Ashok Kumar and Purnima Sharma, from a recent study aimed at understanding the representation of female Indian politicians in India, interviewed 11 female politicians from 8 different states. Politicians were questioned about how they perceive their representation by the Indian media. The questions ranged from current political conditions for women to how they dealt with journalists and their coverage by local or vernacular media outlets. In spite of the small sample size and non-representative sample, the study raises interesting points. There was a consensus among the politicians that women play a smaller role in Indian politics. What is interesting is that all politicians claimed they got a spike in coverage during the elections, but after that there was no focus on their work. According to them, there is a clear difference in the regional press and their representation, while in the English press there is a clear bias towards men. All of the respondents were clear that reporters must adjust their approach to covering women.[10]

Women are not given tickets to contest elections in India. They are seen as weak candidates who cannot win.

Domestic Spheres

A woman's body is intimately tied to that of the nation and to the idea of nationalism in India. Sugata Bose’s ‘The Nation As A Mother’ traces the evolution of this thought – the intimate relationship between  India’s anti-colonial and nationalist movements of the early twentieth century and its association with identifying India as a mother or Bharat Mata (mother). This idea in many ways has framed the role that women have in politics and the public sphere, where their actions are bound by the conversations of purity and preservation of property.[11] As a result, women are relegated to their maternal duties, or what is perceived as more feminine domestic identities, reinforced by the male voter, political parties, and the media. A central theme here is the helplessness of women, who either rely on men for their well-being or for their political fortune. There are usually two processes at work here, the first being to link women candidates to the domestic and familial space of the voters, and the second being to create a narrative of insecurity around the safety of women. While the first seeks to legitimize the election of a woman, the other builds legitimacy for the election of only men.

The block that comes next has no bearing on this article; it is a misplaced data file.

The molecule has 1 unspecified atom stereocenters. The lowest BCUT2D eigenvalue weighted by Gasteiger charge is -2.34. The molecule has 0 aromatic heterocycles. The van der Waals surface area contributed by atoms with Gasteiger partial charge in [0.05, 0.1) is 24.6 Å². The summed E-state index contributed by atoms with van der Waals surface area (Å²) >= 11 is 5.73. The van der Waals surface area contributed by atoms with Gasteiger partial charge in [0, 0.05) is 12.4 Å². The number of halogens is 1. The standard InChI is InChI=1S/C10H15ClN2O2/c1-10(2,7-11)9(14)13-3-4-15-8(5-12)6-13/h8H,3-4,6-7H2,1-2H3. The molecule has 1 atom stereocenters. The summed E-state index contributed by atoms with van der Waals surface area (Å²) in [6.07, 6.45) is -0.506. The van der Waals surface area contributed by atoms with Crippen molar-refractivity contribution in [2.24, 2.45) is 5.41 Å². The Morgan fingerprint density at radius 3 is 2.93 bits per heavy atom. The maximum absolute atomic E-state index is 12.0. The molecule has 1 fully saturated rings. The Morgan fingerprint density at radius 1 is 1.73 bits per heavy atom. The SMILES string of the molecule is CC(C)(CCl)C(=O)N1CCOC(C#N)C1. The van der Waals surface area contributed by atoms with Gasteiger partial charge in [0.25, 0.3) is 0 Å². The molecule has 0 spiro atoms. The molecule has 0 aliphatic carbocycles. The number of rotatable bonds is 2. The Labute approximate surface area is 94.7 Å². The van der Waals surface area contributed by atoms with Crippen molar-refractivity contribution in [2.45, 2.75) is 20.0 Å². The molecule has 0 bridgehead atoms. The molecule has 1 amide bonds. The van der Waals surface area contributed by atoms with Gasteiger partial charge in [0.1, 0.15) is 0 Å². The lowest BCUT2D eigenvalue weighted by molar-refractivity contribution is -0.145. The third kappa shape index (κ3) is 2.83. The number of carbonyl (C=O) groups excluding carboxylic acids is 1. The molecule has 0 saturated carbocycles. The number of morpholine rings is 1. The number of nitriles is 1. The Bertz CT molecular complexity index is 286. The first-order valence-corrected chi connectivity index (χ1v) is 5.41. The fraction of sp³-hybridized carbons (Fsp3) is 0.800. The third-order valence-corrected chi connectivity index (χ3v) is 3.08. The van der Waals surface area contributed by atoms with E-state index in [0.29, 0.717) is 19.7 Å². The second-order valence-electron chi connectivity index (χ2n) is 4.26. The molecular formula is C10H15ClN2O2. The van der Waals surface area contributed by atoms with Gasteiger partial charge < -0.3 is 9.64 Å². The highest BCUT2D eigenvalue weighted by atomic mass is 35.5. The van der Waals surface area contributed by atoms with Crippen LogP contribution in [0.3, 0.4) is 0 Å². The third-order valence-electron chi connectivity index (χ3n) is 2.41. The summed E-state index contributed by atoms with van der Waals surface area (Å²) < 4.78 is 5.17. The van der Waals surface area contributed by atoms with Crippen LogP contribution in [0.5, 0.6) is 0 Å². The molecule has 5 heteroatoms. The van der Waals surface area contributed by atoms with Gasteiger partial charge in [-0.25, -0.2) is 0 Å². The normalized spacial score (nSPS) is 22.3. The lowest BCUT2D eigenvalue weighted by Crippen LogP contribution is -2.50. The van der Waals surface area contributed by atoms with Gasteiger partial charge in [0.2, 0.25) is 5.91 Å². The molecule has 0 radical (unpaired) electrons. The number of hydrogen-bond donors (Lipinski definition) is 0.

Female politicians will never be seen as able legislators, but always by their domestic identities the wife, daughter, sister or mother of a man.[12] The domestic sphere follows women into election rallies and campaigns, and they are unable to detach themselves from their domestic roles, responsibilities or duties. At the state level, women most often become elected after the death of a spouse or parent. Pritam Munde competed for the seat of Beed, Maharashtra, where her father had been a two-time Member of Parliament. She needed to enter the fray in order to preserve her family's legacy, after having worked as a doctor for years. In the months following his death, she won the seat by more than 700,000 votes, a record-breaking victory. Pankaja, Pritam's elder sister, had been a leading member of the Maharashtra unit of the Bharatiya Janata Party (BJP), and had led its youth branch. In contrast to Hindu tradition, Pankaja lit the funeral pyre of her father, a task reserved for the men of the family. Pritam retained her seat in the 2019 General Elections in which the BJP was faced with a tough challenge in the state, while her sister lost to her male cousin a few months later in the state-level elections.